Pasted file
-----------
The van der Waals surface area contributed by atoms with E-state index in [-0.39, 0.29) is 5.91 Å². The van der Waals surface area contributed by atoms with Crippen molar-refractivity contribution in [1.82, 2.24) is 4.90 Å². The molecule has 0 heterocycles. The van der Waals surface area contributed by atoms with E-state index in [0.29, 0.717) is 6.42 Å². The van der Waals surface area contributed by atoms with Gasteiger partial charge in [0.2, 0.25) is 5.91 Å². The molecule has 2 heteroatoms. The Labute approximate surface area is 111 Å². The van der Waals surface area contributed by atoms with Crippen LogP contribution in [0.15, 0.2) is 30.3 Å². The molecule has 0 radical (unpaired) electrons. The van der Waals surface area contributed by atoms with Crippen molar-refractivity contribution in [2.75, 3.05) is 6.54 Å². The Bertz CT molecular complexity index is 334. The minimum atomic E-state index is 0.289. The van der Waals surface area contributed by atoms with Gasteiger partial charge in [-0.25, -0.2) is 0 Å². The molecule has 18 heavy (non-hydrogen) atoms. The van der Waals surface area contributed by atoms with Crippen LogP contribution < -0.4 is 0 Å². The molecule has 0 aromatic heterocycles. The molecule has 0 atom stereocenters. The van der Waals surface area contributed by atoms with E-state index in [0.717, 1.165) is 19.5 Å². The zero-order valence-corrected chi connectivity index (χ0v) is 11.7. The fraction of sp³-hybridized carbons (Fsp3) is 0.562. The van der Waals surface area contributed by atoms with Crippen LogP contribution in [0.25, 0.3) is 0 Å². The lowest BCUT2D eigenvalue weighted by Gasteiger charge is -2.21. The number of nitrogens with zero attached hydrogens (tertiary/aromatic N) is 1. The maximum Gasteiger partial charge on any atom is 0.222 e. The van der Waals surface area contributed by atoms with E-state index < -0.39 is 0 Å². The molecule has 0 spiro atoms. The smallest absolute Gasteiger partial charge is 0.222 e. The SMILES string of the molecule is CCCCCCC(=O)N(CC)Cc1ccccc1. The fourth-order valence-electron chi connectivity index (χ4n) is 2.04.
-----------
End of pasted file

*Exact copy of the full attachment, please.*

The van der Waals surface area contributed by atoms with E-state index in [-0.39, 0.29) is 5.91 Å². The van der Waals surface area contributed by atoms with Crippen molar-refractivity contribution in [1.82, 2.24) is 4.90 Å². The molecule has 0 heterocycles. The van der Waals surface area contributed by atoms with E-state index in [0.29, 0.717) is 6.42 Å². The van der Waals surface area contributed by atoms with Gasteiger partial charge in [0.2, 0.25) is 5.91 Å². The molecule has 2 heteroatoms. The Labute approximate surface area is 111 Å². The van der Waals surface area contributed by atoms with Crippen LogP contribution in [0.15, 0.2) is 30.3 Å². The molecule has 0 radical (unpaired) electrons. The van der Waals surface area contributed by atoms with Crippen molar-refractivity contribution in [2.75, 3.05) is 6.54 Å². The Bertz CT molecular complexity index is 334. The minimum atomic E-state index is 0.289. The van der Waals surface area contributed by atoms with Gasteiger partial charge in [-0.25, -0.2) is 0 Å². The molecule has 18 heavy (non-hydrogen) atoms. The van der Waals surface area contributed by atoms with Crippen LogP contribution < -0.4 is 0 Å². The molecule has 0 aromatic heterocycles. The molecule has 0 atom stereocenters. The van der Waals surface area contributed by atoms with E-state index in [0.717, 1.165) is 19.5 Å². The zero-order valence-corrected chi connectivity index (χ0v) is 11.7. The fraction of sp³-hybridized carbons (Fsp3) is 0.562. The van der Waals surface area contributed by atoms with Crippen LogP contribution in [0.25, 0.3) is 0 Å². The lowest BCUT2D eigenvalue weighted by Gasteiger charge is -2.21. The number of nitrogens with zero attached hydrogens (tertiary/aromatic N) is 1. The maximum Gasteiger partial charge on any atom is 0.222 e. The van der Waals surface area contributed by atoms with E-state index < -0.39 is 0 Å². The molecule has 0 spiro atoms. The smallest absolute Gasteiger partial charge is 0.222 e. The SMILES string of the molecule is CCCCCCC(=O)N(CC)Cc1ccccc1. The fourth-order valence-electron chi connectivity index (χ4n) is 2.04.